Without a doubt, coffee is one of the most consumed beverages on the planet. Estimates indicate well more than 2 billion cups are downed every day. The plants that provide coffee beans typically thrive in the tropical climates of Guatemala, Costa Rica, Colombia, Brazil, Hawaii, and Indonesia. But what about California? Jay Ruskey, a farmer, agronomist as well as President and CEO of Goleta, CA-based Frinj Coffee is proving that coffee can flourish in the coastal pockets of the Golden State, too.
After a dozen years of research with the Coffee Center at University of California, Davis, Ruskey introduced the premium Frinj Coffee brand in 2017, which is grown at his family-owned and operated Good Land Organics farm just north of Santa Barbara.
Frinj Coffee has since developed a “whole systems solution” to coffee production and is working with 60 farms in Central and Southern California, who are currently growing its coffee. Ruskey sees plenty of return on investment for the California farmer as the specialty coffee market is valued at $125 billion and predicted to double in the coming years.
“There is a high demand for premium California grown coffee, but there hasn’t been the proper infrastructure to support production in this region,” Ruskey says. “We’re using our first-to-market advantage by rapidly scaling the production of California grown coffee while defining the region’s standards and the world’s perception of the quality of its products.”
Ruskey says that coffee is often successfully established in fields planted with avocados and other mature fruit trees because it benefits from the layered agricultural system. Ideal farms for coffee production feature: gentle slopes, frost-free zones, coastal influence, wind protection, irrigation capacities, and good sun exposure.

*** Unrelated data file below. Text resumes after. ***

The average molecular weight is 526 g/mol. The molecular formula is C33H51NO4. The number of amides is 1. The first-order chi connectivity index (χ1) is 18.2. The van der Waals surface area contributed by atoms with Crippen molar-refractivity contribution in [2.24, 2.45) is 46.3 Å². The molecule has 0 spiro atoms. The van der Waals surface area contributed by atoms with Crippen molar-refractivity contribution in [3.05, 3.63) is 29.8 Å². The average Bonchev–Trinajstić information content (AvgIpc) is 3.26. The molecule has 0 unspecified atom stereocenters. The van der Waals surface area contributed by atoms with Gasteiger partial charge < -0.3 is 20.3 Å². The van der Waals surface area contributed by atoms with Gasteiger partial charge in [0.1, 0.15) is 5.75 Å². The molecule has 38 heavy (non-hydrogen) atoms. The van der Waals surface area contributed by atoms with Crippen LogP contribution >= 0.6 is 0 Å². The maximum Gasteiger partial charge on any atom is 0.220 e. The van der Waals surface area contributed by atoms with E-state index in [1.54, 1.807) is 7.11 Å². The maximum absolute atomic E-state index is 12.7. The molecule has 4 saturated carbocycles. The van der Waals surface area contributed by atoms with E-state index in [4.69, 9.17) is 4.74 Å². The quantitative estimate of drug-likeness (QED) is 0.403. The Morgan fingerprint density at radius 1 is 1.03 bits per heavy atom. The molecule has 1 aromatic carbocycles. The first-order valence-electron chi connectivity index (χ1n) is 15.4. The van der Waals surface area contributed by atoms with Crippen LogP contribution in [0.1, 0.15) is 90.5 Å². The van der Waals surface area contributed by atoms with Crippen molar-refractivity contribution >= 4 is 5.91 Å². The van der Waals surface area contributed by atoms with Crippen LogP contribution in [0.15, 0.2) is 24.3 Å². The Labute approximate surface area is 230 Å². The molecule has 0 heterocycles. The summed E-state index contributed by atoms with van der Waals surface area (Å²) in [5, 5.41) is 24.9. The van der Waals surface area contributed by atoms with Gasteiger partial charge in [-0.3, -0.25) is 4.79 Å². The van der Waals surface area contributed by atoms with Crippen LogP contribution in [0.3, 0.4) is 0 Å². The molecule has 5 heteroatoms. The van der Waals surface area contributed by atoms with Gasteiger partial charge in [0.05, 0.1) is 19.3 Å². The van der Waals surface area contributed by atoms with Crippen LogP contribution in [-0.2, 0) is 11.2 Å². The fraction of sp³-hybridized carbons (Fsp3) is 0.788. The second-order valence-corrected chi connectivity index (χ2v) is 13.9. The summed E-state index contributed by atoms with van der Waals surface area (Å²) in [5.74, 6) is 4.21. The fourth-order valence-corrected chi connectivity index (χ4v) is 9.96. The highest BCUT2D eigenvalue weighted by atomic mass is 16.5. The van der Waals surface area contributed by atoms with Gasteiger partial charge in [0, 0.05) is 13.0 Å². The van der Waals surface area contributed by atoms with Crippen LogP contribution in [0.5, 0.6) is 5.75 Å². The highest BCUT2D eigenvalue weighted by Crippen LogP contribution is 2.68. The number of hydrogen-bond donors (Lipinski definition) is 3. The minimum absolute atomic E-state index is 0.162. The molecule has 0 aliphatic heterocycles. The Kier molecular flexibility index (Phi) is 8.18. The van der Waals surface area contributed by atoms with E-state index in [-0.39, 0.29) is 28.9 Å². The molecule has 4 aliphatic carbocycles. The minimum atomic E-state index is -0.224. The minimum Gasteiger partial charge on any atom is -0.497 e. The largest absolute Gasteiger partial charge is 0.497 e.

Frinj Coffee is working with farms in Santa Barbara, San Diego, Ventura, Orange, Riverside, and San Luis Obispo counties. They sell California adapted, disease-free, high-yield, and high-quality varietals. According to Ruskey, its growers are working with Arabica species, including ‘Geisha’, ‘Pacamara’, ‘Pacas’, ‘Yellow Caturra’, ‘Red Caturra’, ‘Red Cataui’, ‘Puerto Rico’, ‘Typica, Laurina’, and ‘Bourbon’.
Lemon Ridge Ranch Owners Lance and Susan Frautschi started growing premium Frinj Coffee on their family-owned and operated farm in Somis, CA about four years ago. They were looking for a viable crop alternative to lemons, which are vulnerable to HLB — aka, citrus greening disease. They think California could be the next Kona or Costa Rica when it comes to coffee production.
“We were among the first farmers to grow Frinj Coffee in Ventura County,” Lance notes. “And while it comes with more risk than other crops — like berries, for example — coffee is exciting and energizing, and a labor of love. The plants are fragile in the beginning, but they become robust in 3 to 4 years as they adapt to the sun and the environment. Once you get through that initial stage, they can grow for 50 years.”